Zabel, who had claimed the third stage in Nogent-sur-Oise, beat Uzbek Djamolidine Abdoujaparov and Italian Andrea Ferrigato into second and third places to win the 208.5-km 10th stage from Turin.
The day's peaceful ride to Gap, where the peloton will enjoy a well-deserved rest day on Wednesday, brought no changes to the overall standings.
Dane Bjarne Riis came in with the pack to retain the race lead he took in Monday's stage, which was shortened to 46 kms because of snowfalls in the French Alps.
World number one Laurent Jalabert, weakened by gastroenteritis, pulled out of the race 69 kms into Tuesday's stage, just before the only major climb, the Montgenevre pass. ``I have no strength left, I can't feel my legs,'' said the Frenchman, regarded as one of the favourites when the race began last month in the Dutch city of Den Bosch.
As Jalabert got off his bike to get into a team car, three men -- Frenchman Richard Virenque, Latvian Piotr Ugrumov and German Jan Ullrich -- escaped to build a lead of over three minutes.
They were reined in 70 kms from the line and then, with 28 kms remaining, Dane Rolf Sorensen attempted a breakaway.
But the pack, with Riis working hard to allow team mate Zabel to sprint, caught him in the last hundred metres.
The stage win enabled Zabel to take the points classification leader's green jersey from Frenchman Frederic Moncassin. ``My main goal is to help Bjarne but when the race makes it possible, I can win. And that's what happened,'' the 26-year-old German said. ``It was just the perfect scenario.''
With tough stages in the Massif Central and the Pyrenees still to come before the race ends on July 21 in Paris, Riis has a 40-second lead over Russian Evgeny Berzin in the overall standings. Swiss rider Tony Rominger is third, a further 13 seconds back. ``Today everything went right,'' Riis said. ``I want to win the race but it is still long and many things can happen.''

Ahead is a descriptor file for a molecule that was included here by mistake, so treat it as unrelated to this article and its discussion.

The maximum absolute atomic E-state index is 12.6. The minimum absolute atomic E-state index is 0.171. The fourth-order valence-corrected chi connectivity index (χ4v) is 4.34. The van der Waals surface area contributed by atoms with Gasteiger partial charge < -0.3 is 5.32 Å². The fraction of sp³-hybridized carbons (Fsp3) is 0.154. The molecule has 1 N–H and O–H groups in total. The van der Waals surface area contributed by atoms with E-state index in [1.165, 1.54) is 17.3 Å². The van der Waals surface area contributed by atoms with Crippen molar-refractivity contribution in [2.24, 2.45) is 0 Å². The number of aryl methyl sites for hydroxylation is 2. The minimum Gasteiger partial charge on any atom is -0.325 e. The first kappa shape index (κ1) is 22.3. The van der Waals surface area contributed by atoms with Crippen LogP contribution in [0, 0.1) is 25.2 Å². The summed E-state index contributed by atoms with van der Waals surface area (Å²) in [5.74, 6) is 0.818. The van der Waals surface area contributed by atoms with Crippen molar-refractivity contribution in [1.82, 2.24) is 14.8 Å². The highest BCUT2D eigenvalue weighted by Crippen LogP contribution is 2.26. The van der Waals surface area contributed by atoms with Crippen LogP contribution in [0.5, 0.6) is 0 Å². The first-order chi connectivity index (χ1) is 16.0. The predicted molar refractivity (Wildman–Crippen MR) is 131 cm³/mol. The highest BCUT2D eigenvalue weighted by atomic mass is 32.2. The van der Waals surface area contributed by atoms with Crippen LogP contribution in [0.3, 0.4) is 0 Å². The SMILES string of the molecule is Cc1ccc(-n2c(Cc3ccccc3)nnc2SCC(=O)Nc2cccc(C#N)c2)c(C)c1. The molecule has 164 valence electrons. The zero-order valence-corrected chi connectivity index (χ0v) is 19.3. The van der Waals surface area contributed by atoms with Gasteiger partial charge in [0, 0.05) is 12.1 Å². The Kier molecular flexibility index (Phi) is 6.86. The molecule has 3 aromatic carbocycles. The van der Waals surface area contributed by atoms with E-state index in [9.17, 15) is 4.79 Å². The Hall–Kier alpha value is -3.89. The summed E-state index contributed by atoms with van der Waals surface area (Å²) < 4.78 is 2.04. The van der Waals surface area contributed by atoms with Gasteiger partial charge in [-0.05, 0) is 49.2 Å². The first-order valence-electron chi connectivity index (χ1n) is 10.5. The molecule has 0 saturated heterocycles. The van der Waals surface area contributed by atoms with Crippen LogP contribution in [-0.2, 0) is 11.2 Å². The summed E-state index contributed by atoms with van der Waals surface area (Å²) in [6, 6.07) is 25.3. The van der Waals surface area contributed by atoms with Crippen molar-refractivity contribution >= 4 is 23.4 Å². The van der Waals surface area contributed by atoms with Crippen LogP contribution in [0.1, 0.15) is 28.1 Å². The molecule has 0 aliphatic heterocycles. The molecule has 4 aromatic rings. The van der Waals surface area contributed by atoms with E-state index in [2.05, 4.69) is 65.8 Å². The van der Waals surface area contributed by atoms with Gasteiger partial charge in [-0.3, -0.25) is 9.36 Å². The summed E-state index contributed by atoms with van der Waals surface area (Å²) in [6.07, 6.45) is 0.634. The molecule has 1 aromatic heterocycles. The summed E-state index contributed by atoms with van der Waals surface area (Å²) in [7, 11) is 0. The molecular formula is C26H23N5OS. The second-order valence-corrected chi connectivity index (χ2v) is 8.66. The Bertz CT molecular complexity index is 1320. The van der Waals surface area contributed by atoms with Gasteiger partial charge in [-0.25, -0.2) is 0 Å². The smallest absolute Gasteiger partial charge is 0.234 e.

At this stage in previous years, things already looked settled as Miguel Indurain was firmly in command.
But the Spaniard had a rare off-day on Saturday and his eighth place overall, four minutes and 38 seconds behind Riis, suggests he might find it difficult to win the race a record sixth time. ``Miguel has fully recovered and he certainly still stands a chance,'' one of his team directors, Eusebio Unsue, said.
Miserable weather with rain, violent winds and even snow have made the Tour particularly arduous this year. Of the 198 starters, 151 are still in the race.
Zabel's Telekom teammate Bjarne Riis of Denmark retained the overall leader's yellow jersey.
The 26-year-old German, fourth in the 1992 Olympics roadrace, won the two bonus sprints of the stage and then the mass sprint into Gap with former green jersey wearer Frederic Moncassin finishing more than 50 seconds behind along with team leader Britain's Chris Boardman, the World and Olympic pursuit champion.
Riis, the 32-year-old father of two, was ecstatic at the success of the team, who are also leading the overall teams standings.